Simone Biles, Aly Raisman, and Michael Phelps all have one thing in common, they have mastered their craft.  If you want to tumble like Simone Biles or to become any other high caliber athlete, there are 5 key ingredients you will need.  

It is no doubt that COVID 19 has changed our lives.  It has changed how we go to school, how we see our family and friends, and even how we train.  The one thing that separates the greats from the wannabes, is mindset! The greats view this an opportunity, while the wannabes see this as a break.  Those who see this as an opportunity to train, also have the discipline to train. Yep, you guessed it DISCIPLINE is our first key ingredient in mastering your craft.

 

 

 

Ingredient #1 Discipline

One of the number one excuses that I hear as a coach is, “I don’t have time to train.”  Most level 10 gymnasts who are hoping to become elite level gymnasts are homeschooled.  Home school gives athletes the flexibility to train and spend the time required to master their craft. If there is one thing that COVID 19 has done for us all is given us time.  With most school systems going to distance-based learning, athletes now have the time and flexibility to practice and work on their craft.  If you need a little help on improving your discipline here are 3 things you can do to help.

  • Create a Vision Board:  With the 2020 cheerleading season-ending abruptly, this is a great time to think about what you want to accomplish in 2021!  Create a vision board with images of what you want to accomplish, what your training will look like, and how you will feel when you accomplish your goal. Seeing your vision board every morning will give you the visual motivation you need to get out of bed and start your training.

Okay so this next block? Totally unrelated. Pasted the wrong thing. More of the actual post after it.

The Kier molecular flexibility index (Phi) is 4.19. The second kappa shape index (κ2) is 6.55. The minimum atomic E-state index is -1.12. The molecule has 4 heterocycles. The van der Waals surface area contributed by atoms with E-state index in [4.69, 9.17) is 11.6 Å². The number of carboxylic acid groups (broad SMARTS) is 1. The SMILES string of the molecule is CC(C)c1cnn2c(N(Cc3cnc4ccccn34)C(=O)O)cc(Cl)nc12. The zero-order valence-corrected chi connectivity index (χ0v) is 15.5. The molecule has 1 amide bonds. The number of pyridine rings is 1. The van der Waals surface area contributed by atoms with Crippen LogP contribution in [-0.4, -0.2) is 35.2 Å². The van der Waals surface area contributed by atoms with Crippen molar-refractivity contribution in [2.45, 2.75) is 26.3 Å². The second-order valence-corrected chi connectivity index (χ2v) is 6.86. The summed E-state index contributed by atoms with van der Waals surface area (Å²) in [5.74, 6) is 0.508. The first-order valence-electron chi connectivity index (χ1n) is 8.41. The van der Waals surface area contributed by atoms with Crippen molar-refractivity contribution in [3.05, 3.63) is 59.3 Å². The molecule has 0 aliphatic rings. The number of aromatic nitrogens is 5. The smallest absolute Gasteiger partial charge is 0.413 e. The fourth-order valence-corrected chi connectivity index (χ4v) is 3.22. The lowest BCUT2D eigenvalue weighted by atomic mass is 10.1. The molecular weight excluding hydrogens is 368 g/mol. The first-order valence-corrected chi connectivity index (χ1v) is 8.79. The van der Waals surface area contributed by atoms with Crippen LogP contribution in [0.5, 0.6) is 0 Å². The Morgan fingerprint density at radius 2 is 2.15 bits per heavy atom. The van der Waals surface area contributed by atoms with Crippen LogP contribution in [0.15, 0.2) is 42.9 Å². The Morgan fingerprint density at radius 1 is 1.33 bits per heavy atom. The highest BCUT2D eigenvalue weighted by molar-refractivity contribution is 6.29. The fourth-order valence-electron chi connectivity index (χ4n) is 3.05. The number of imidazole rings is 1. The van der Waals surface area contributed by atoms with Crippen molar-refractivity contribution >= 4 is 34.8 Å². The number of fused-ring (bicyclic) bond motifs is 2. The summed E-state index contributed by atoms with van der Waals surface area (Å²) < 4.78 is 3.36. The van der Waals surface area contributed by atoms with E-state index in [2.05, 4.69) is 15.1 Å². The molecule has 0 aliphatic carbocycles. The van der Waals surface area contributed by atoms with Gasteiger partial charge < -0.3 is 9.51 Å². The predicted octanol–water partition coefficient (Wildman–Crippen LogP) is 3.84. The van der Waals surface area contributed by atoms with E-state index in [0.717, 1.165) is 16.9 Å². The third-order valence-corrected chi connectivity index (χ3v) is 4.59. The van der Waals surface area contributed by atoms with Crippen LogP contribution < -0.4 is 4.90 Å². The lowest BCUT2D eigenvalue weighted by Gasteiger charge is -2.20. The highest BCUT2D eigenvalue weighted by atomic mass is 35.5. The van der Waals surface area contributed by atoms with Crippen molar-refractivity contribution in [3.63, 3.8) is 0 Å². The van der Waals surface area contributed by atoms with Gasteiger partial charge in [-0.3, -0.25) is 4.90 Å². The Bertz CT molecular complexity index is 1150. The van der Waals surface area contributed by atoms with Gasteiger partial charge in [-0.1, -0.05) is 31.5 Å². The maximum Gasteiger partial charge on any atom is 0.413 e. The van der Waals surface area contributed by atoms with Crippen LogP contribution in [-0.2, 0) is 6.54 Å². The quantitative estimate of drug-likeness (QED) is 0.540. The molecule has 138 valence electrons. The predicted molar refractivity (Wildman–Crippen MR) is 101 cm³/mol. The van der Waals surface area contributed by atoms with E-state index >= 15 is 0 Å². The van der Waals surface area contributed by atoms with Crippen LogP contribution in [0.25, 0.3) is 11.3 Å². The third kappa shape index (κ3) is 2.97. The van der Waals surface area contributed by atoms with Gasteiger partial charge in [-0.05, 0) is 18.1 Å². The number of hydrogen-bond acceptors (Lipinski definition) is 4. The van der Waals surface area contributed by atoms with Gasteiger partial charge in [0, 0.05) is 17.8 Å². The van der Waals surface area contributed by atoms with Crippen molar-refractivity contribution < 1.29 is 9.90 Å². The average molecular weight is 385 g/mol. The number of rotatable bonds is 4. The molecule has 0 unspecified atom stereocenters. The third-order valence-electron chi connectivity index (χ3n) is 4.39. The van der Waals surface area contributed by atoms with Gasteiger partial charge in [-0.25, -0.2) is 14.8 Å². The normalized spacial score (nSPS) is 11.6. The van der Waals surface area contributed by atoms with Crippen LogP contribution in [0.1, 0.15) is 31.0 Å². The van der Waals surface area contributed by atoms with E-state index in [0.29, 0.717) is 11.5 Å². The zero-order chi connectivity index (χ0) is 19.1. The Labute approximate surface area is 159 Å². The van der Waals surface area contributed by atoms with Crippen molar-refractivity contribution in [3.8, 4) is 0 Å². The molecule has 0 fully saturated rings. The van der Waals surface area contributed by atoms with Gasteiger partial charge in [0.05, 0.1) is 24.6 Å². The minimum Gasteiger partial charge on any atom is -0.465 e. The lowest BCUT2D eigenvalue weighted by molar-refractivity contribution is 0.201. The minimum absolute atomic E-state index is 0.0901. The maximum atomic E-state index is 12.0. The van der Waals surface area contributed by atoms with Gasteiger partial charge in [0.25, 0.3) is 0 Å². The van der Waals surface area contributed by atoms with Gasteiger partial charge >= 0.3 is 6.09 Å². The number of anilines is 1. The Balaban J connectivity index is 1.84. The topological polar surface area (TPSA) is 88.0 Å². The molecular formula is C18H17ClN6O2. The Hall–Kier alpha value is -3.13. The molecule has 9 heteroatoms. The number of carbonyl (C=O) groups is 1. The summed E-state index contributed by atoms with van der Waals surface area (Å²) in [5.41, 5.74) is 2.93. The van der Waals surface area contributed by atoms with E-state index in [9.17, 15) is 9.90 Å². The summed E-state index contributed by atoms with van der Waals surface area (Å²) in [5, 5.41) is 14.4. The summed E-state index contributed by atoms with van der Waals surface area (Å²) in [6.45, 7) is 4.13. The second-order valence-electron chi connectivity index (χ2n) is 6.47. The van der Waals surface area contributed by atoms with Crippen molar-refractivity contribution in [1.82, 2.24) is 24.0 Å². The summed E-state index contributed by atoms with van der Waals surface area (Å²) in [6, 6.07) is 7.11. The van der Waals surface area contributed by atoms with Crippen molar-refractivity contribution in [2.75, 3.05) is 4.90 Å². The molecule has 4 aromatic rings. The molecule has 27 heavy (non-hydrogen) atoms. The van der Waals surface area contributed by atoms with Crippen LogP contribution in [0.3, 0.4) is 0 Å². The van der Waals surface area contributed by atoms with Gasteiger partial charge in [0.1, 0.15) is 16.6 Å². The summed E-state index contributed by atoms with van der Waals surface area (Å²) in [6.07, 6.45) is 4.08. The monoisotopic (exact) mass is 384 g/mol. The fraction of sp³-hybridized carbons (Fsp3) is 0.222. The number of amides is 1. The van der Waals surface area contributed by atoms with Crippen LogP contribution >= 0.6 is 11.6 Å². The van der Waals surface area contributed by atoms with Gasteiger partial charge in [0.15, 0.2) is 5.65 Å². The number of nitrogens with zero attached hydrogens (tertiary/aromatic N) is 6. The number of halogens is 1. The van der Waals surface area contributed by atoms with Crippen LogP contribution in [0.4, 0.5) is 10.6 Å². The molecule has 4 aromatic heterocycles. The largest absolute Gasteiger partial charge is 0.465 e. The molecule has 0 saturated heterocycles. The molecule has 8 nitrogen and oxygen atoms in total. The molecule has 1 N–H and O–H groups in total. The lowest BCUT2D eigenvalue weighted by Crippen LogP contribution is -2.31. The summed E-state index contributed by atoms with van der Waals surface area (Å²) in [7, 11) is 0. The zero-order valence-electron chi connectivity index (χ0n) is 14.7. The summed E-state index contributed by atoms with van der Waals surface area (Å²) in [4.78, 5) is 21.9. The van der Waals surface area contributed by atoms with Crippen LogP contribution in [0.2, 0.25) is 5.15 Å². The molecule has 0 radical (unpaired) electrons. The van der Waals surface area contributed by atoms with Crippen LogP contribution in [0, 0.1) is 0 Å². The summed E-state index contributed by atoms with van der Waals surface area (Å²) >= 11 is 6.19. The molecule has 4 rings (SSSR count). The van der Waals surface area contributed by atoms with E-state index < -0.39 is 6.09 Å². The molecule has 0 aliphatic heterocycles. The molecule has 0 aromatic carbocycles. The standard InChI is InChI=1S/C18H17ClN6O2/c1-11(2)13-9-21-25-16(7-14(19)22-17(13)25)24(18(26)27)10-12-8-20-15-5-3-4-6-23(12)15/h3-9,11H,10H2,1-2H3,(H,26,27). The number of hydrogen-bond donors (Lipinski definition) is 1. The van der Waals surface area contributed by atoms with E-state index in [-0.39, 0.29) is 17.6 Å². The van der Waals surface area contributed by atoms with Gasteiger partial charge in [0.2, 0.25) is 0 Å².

• Block time to train:  Set a time every day that you will stop what you are doing and start to train.  Block the time based on when you have the most energy and you are the most motivated.  Because I am a morning person the first thing I do in the morning is run 3 to 4 miles a day.  This allows me to workout instead of providing excuses for why I can’t exercise. Set the best time that works for you!
  • Form Habits:  Becoming disciplined takes practice.  One habit that is important NOT to form is MULTITASKING. Most self-help books will tell you that multitasking leads to lower performance.  Bestseller Toddy Duncan writes, “learning the 5-minute rule is a must.” The 5-minute rule means you work for 55 minutes and take 5 minutes to evaluate your productivity.  

Now that you are disciplined, it is time to focus on the training and the second key ingredient which is building your SSF

Ingredient #2 Focus on your SSF: 

SSF stands for Strength, Speed, and Flexibility.  It is impossible to master your craft if you don’t have the strength, speed, and flexibility it requires.

  

Strength:  Because cheerleading and tumbling is a full-body workout, it is important that you train your whole body.  By focusing on key areas like your legs, core, back, shoulders, and arms, you will make sure you have the strength required for that double full. Click here for a website that has some great plyometric exercises to help get you on your way. 

  Speed:  Have you ever wondered how something so heavy like a plain can fly?  The answer is simple, speed! Tumbling is an explosive movement that requires speed to give you the height required for high level tumbling skills.  By performing some basic cone drills you can develop the speed required to make you fly. Click here for some examples of some basic cone drill. 

Flexibility: Flexibility helps to increase an athlete’s range of motion.  Without the correct range of motion, it will be hard to perform certain skills.  While hip, back, leg, and shoulder flexibility are key to becoming a great cheerleader, shoulder flexibility is important to provide the speed and power required for a strong back handspring.  Without proper shoulder flexibility, you will not have the range of motion needed to become a power tumbler. Click here for 5 key shoulder stretches that you can do at home.